Tony Hawk's Underground 2 Review (Xbox)
When we talk about great franchises in sports gaming, most often we think of the great football, baseball, and basketball series that have graced the game store shelves for the past decade. In the world of "extreme sports", we see very few series last more than one release. Although some have released a sequel or two, no "extreme sports" series comes close to touching the success and longevity of the "Tony Hawk Pro Skater" series from Activision and Neversoft. Through four incarnations of "THPS" and a switch to a more story-based "THUG" ("Tony Hawk Underground"), this franchise has produced gaming gold since 1999.
The latest release, "THUG 2", sticks with the story-based feel on the first "THUG" release while bringing back some of the old school-feel of the "Pro Skater" series. Does the series have the staying power to keep it fresh at release number six?
"Tony Hawk Underground 2" is built around two modes. The first, and definitely the bread and butter, is the Story Mode. This year’s Story Mode tells the tale of a secret, underground “World Destruction Tour” between teams led by skateboarding golden boy and series spokesman Tony Hawk and skateboarding bad boy and MTV personality Bam Margera. The objective, in a nutshell, is to wreak havoc and break stuff all around the world. You, the created skater, will travel around the globe taking part in the challenge. The coolest part this year is that you’re not alone. On each level, you’ll not only control your skater, but also a Pro, a Guest, and a Secret Guest, each with his own specific set of goals. Guests could be TV personalities like Wee-Man or Jesse James and the Secret Skaters can be as obscure as Benjamin Franklin.
Classic Mode, on the other hand is “old school” Tony Hawk. The old standards like collecting S-K-A-T-E or "combo-ing" over the letters C-O-M-B-O. It’s nice to get that classic feel and style again, but it’s not without issue. My problem, and maybe it’s just me, is that the Classic Mode doesn’t present you with any unique levels. They could have really added to the replay ability if they had made some levels exclusive to that mode. It is a deal breaker? Far from it - but it would have been a really nice addition.
There have been a few minor gameplay additions to this year’s title. I have to stop short of calling them improvements, because they aren’t really important. One is the ability to slow down to what has become known as “Bullet Time” in gamer-speak. Basically, when you get special, you can go into slow motion in an attempt to pull off special moves and more complex sequences. I found it very difficult to use and rather unnecessary.
I feel the same way about the new “Freak Out”. When you wipe out, you have a limited window of type to mash the ‘Y’ button to fill up your “Freak Out Meter”. The higher it gets the bigger tantrum. A good board throw or break can start your run with a few extra points to combo off of. I felt compelled to do it on my first few crashes, but once you’ve seen the animations, it really doesn’t add much to the game.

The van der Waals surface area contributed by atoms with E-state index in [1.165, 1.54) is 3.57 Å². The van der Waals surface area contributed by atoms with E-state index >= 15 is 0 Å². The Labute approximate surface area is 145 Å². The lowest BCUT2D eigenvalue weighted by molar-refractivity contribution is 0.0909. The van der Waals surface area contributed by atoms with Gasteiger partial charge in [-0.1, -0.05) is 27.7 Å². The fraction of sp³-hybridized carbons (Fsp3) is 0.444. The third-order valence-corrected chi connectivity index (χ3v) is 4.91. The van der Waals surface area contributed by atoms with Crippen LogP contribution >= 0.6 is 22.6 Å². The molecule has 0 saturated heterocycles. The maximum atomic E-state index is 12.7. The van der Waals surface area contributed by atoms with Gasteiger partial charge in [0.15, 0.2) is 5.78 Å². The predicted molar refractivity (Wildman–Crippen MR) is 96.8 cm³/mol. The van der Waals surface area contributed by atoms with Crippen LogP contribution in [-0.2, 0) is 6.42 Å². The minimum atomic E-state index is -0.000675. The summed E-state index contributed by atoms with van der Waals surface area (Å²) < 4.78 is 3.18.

Overall, gameplay in "THUG 2" is solid. Unfortunately, it doesn’t feel enough different than the previous versions to really jump out at you.
GRAPHICS & AUDIO
File it deeply into the “If It Ain’t Broke” file when it comes to the sights and sounds of "THUG 2". Neversoft knows what they do well. The animations and environments are as top notch as ever. The look and feel will not disappoint. The tricks look sweet as ever. The crashes are still bone rattling. And the layouts of the cities and parks allow you to trick off of just about anything and everything.
The soundtrack is as robust as ever with over 50 songs from multiple genres from Punk to Hip-Hop. You can even kick it old school with some classic rock! As has become the standard, the custom soundtracks that Xbox users have come to expect are there and ready for you to play DJ.
The great improvement in the marriage between graphics and audio can also be seen in the cut scenes. The voice acting continues to improve, although Tony himself still sounds like he is reading his sixth grade “What I did on my summer vacation” report. The cut scenes are definitely getting a little more “MTV’s Jackass” inspired then previous years. It’s more bodily noises, pranks, and destruction than hardcore skating.
I don’t know if it was a factor of development time or a conscious choice, but Activision did not include any Xbox Live support in "THUG 2". In fact, they even removed the system link support that was a staple in previous versions. I don’t know if this is a sign of the "Tony Hawk" series moving into the realm of becoming a PS2 platform exclusive, but it is very disappointing to say the least. You can still get in some split-screen, two-player action, but that is the full extent of the multiplayer gaming for owners of the big green box.
Note: While this review was written based on the Xbox version of the title, the PS2 version does offer multiplayer online support, as well as a custom face editor that allows you to map your face onto your custom skater.
I can’t in good conscience lower a game’s score because I want more from it. But in the world of fifty-dollar-a-year franchises, it’s important to the let the readers know whether this year’s installment is worth the investment. If you are a "Tony Hawk" or "extreme sports" gaming junkie, then owning this title is a no-brainer. It’s every bit as good as the previous versions. The new skate parks and areas would equate to a roster update in a football title. That makes "THUG 2" a must buy for you. If you didn’t like "THUG", you won’t like "THUG 2". Not enough has been added or changed that would make this a worthwhile purchase for you. What about the fence sitters? The undecided? It's really simple: If you haven’t played "THUG" before, start there. You’ll likely find it at a great price. If you like it, then go buy "THUG 2".